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The field of nanotechnology has been gaining great success due to its potential in developing new generations of nanoscale materials with unprecedented properties and enhanced biological responses. This is particularly exciting using nanofibers, as their mechanical and topographic characteristics can approach those found in naturally occurring biological materials. Electrospinning is a key technique to manufacture ultrafine fibers and fiber meshes with multifunctional features, such as piezoelectricity, to be available on a smaller length scale, thus comparable to subcellular scale, which makes their use increasingly appealing for biomedical applications. These include biocompatible fiber-based devices as smart scaffolds, biosensors, energy harvesters, and nanogenerators for the human body. This paper provides a comprehensive review of current studies focused on the fabrication of ultrafine polymeric and ceramic piezoelectric fibers specifically designed for, or with the potential to be translated toward, biomedical applications. It provides an applicative and technical overview of the biocompatible piezoelectric fibers, with actual and potential applications, an understanding of the electrospinning process, and the properties of nanostructured fibrous materials, including the available modeling approaches. Ultimately, this review aims at enabling a future vision on the impact of these nanomaterials as stimuli-responsive devices in the human body.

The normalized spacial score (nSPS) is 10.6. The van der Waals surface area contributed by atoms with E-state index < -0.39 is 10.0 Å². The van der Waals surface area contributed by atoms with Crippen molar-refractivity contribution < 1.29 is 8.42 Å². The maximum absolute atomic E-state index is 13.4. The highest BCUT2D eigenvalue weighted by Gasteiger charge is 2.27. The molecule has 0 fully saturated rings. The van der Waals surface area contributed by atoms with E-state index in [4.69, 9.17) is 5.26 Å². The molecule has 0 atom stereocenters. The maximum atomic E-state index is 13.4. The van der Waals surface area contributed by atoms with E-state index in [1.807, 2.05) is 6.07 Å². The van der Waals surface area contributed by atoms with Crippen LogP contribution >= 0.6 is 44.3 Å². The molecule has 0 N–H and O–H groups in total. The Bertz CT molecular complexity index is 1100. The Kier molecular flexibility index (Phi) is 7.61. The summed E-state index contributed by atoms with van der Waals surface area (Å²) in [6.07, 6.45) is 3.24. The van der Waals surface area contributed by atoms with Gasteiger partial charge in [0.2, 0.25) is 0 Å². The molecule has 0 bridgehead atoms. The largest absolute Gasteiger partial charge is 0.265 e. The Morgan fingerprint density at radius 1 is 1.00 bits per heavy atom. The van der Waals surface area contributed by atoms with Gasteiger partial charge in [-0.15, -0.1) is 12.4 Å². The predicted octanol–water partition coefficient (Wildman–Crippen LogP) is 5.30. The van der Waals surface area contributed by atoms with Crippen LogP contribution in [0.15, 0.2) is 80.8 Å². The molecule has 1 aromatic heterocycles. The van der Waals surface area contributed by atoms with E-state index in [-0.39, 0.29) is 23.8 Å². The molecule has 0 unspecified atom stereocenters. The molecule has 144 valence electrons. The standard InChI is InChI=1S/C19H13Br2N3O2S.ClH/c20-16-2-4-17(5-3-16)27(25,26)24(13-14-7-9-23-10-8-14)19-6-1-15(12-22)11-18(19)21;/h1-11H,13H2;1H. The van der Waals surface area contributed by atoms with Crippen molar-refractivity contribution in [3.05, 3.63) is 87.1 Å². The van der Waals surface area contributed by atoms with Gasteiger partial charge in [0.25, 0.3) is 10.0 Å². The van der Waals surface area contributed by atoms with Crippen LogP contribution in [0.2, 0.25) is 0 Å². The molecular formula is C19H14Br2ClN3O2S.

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Advanced Healthcare Materials





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